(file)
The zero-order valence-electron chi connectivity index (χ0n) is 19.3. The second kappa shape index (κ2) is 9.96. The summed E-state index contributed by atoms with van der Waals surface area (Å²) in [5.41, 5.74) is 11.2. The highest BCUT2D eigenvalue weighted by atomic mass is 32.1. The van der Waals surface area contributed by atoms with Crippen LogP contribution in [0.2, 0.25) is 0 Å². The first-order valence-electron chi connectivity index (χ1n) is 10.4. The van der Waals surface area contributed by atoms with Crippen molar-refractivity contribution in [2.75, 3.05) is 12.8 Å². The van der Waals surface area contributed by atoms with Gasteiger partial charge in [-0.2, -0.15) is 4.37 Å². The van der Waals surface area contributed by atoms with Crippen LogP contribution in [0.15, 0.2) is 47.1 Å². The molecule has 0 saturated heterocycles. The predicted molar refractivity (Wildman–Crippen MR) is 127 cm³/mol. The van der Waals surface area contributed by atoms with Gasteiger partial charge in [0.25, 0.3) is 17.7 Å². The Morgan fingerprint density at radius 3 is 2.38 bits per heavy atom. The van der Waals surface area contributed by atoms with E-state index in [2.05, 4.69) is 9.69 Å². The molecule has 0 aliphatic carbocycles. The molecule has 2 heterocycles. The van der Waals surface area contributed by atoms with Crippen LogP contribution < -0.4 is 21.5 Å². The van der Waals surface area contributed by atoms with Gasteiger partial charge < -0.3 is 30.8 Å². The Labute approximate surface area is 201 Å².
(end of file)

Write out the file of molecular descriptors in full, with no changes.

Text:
The zero-order valence-electron chi connectivity index (χ0n) is 19.3. The second kappa shape index (κ2) is 9.96. The summed E-state index contributed by atoms with van der Waals surface area (Å²) in [5.41, 5.74) is 11.2. The highest BCUT2D eigenvalue weighted by atomic mass is 32.1. The van der Waals surface area contributed by atoms with Crippen LogP contribution in [0.2, 0.25) is 0 Å². The first-order valence-electron chi connectivity index (χ1n) is 10.4. The van der Waals surface area contributed by atoms with Crippen molar-refractivity contribution in [2.75, 3.05) is 12.8 Å². The van der Waals surface area contributed by atoms with Gasteiger partial charge in [-0.2, -0.15) is 4.37 Å². The van der Waals surface area contributed by atoms with Crippen LogP contribution in [0.15, 0.2) is 47.1 Å². The molecule has 0 saturated heterocycles. The predicted molar refractivity (Wildman–Crippen MR) is 127 cm³/mol. The van der Waals surface area contributed by atoms with Gasteiger partial charge in [0.25, 0.3) is 17.7 Å². The Morgan fingerprint density at radius 3 is 2.38 bits per heavy atom. The van der Waals surface area contributed by atoms with E-state index in [2.05, 4.69) is 9.69 Å². The molecule has 0 aliphatic carbocycles. The molecule has 2 heterocycles. The van der Waals surface area contributed by atoms with Crippen LogP contribution < -0.4 is 21.5 Å². The van der Waals surface area contributed by atoms with Gasteiger partial charge < -0.3 is 30.8 Å². The Labute approximate surface area is 201 Å².